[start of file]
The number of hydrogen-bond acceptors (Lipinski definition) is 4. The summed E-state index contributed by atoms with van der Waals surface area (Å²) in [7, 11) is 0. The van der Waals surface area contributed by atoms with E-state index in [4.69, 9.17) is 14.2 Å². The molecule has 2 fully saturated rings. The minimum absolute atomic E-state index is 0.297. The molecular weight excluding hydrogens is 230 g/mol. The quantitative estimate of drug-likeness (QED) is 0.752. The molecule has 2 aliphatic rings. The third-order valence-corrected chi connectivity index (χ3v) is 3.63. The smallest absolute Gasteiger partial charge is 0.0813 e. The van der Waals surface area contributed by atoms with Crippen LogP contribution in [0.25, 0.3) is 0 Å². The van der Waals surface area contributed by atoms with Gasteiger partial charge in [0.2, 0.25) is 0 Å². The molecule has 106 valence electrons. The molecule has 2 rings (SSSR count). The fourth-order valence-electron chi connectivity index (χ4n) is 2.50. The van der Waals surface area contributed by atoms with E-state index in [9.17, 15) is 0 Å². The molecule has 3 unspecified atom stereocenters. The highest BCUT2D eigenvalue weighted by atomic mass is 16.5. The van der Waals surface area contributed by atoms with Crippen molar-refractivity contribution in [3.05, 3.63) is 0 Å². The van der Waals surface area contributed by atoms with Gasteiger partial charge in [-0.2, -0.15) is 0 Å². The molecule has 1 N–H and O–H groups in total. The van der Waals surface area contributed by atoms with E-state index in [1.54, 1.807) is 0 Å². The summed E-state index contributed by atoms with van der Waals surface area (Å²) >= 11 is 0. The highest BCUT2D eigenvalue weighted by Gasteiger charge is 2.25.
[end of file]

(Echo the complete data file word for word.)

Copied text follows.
The number of hydrogen-bond acceptors (Lipinski definition) is 4. The summed E-state index contributed by atoms with van der Waals surface area (Å²) in [7, 11) is 0. The van der Waals surface area contributed by atoms with E-state index in [4.69, 9.17) is 14.2 Å². The molecule has 2 fully saturated rings. The minimum absolute atomic E-state index is 0.297. The molecular weight excluding hydrogens is 230 g/mol. The quantitative estimate of drug-likeness (QED) is 0.752. The molecule has 2 aliphatic rings. The third-order valence-corrected chi connectivity index (χ3v) is 3.63. The smallest absolute Gasteiger partial charge is 0.0813 e. The van der Waals surface area contributed by atoms with Crippen LogP contribution in [0.25, 0.3) is 0 Å². The van der Waals surface area contributed by atoms with Gasteiger partial charge in [0.2, 0.25) is 0 Å². The molecule has 106 valence electrons. The molecule has 2 rings (SSSR count). The fourth-order valence-electron chi connectivity index (χ4n) is 2.50. The van der Waals surface area contributed by atoms with E-state index in [9.17, 15) is 0 Å². The molecule has 3 unspecified atom stereocenters. The highest BCUT2D eigenvalue weighted by atomic mass is 16.5. The van der Waals surface area contributed by atoms with Crippen molar-refractivity contribution in [3.05, 3.63) is 0 Å². The van der Waals surface area contributed by atoms with Gasteiger partial charge in [-0.2, -0.15) is 0 Å². The molecule has 1 N–H and O–H groups in total. The van der Waals surface area contributed by atoms with E-state index in [1.54, 1.807) is 0 Å². The summed E-state index contributed by atoms with van der Waals surface area (Å²) >= 11 is 0. The highest BCUT2D eigenvalue weighted by Gasteiger charge is 2.25.